Fossil fuel plants are great baseload plants, put in a few big oil tanks and they can run for weeks. Not very efficient although light distillates like jet fuel can be burned in combined cycle power plants very efficiently but emmissions are higher than natural gas and fuel cost is high. Cousins Island in Maine has one or two old school fossil boilers and steam turbines and they crank it up on occasion, that would be the oil fired generation that pops up on really hot or really cold days. So what is left?. Coal also can be stockpiled and is relatively cheap but unless its one of the few multibillion dollar IGCC (Intergrated combined cycle gasification) plants, its not very efficient and puts out a lot of CO2 per KW as well as lot of other air toxics plus a nasty solid waste stream. Biomass electric generating plants also can stockpile wood chips, the new Berlin plant can hold 30 days worth of fuel with room to spare. The fuel is relatively local but are not very efficient, no better than coal. They put out less toxics and the ash can be spread back in the woods. There were a lot of these plants built in NH and VT to supply Mass and CT but compared to natural gas combined cycle plants they cannot compete. The few left running are getting quite worn out and many are owned by the same bottom feeder firm.
So we are left with the problem that there really are no baseload plants that make a lot of sense in New England. Even if someone were to want to build one, financial institutions have no interest in funding them as they are worried that they will become financial albatrosses in the long run. The Berlin Biomass plant is one of the most technologically advanced biomass plants in the US yet it has consistently lost money and only runs with a state subsidy that was extended only at the last minute recently. Even as advanced as it is, it is not that efficient. The only way to make it really efficient is to start from scratch and build a IGCC version of a biomass fired power plant. To date I am not aware if anyone has built a wood IGCC as the required scale of such a plant would overwhelm a regional waste wood supply. Wet wood chips are low btu content and take up lot of space, haul a truckload full of wood over about 100 miles and the fuel used to haul it will exceed the btu content of the wood. Therefore all the biomass boilers in New England were built small and spread out so they could run on local chips from nearby. One of Berlin's issues is that its 75 MW and its fuel is coming from longer distances than it should. The other biomass plants do not have that subsidy and can only afford cheap local wood so there is a glut in the region of low grade wood but the cost to haul it to Berlin is prohibitive. Whenever I see trucks of chips going up and over Pinkham notch from the south, I know that there was probably as much btu content in the diesel required to haul it up than in the wood btu content in the trailer. Far better to burn it in the Tamworth plant but Tamworth does not get a subsidy.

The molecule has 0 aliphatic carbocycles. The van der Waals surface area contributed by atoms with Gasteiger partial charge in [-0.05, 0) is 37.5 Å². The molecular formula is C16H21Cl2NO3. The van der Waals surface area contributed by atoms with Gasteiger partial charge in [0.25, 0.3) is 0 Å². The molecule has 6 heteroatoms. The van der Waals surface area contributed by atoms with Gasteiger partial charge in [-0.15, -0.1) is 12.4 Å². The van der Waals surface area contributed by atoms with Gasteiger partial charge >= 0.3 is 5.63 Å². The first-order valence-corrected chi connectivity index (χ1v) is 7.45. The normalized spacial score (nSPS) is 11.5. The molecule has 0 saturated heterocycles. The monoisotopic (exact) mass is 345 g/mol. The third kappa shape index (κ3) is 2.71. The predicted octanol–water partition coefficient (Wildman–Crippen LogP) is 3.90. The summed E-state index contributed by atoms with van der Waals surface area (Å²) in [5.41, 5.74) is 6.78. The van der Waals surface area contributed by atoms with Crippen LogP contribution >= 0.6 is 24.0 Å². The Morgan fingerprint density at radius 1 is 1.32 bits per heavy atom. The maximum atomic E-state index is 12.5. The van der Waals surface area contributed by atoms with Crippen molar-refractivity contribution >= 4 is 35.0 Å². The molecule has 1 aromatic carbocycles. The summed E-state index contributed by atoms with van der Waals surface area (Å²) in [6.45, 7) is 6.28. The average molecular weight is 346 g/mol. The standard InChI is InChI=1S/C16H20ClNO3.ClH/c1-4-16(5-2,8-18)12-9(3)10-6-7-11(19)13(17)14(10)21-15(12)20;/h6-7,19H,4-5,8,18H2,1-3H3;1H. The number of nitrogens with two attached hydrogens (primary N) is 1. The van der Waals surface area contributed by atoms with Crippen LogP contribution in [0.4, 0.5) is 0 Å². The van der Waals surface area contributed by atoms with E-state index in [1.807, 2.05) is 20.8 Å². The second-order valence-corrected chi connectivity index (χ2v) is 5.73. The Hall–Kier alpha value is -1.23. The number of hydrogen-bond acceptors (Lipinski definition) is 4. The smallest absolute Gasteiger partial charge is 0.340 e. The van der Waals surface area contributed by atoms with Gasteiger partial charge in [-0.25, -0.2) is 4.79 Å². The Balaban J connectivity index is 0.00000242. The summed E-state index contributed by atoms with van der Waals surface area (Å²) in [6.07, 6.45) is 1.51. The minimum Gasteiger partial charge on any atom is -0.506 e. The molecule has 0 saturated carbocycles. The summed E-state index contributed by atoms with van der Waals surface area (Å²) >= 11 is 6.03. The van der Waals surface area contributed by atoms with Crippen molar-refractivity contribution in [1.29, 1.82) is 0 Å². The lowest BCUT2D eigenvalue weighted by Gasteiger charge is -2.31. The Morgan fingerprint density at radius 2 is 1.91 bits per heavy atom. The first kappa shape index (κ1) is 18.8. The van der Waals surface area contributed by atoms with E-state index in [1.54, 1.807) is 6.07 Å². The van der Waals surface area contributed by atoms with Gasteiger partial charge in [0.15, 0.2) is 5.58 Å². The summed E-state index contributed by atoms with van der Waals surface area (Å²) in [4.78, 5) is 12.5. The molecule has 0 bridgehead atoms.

So the choice is now that New England has shut down most (but not all) nukes what will the power system look like and where will the money go?. One option is to pay HQ to deal with the problem and pay dearly in the long run plus be very vulnerable to supply interruptions (a couple of locals took out the existing DC Canadian line through NH about ten years ago by target shooting insulators, it took a couple of days to correct the problem and put it back on line). If that had occurred now, the potential impact would be much greater as the regional power margin has dropped precipitously. The alternative is to build out local renewables including a big investment in offshore wind and storage.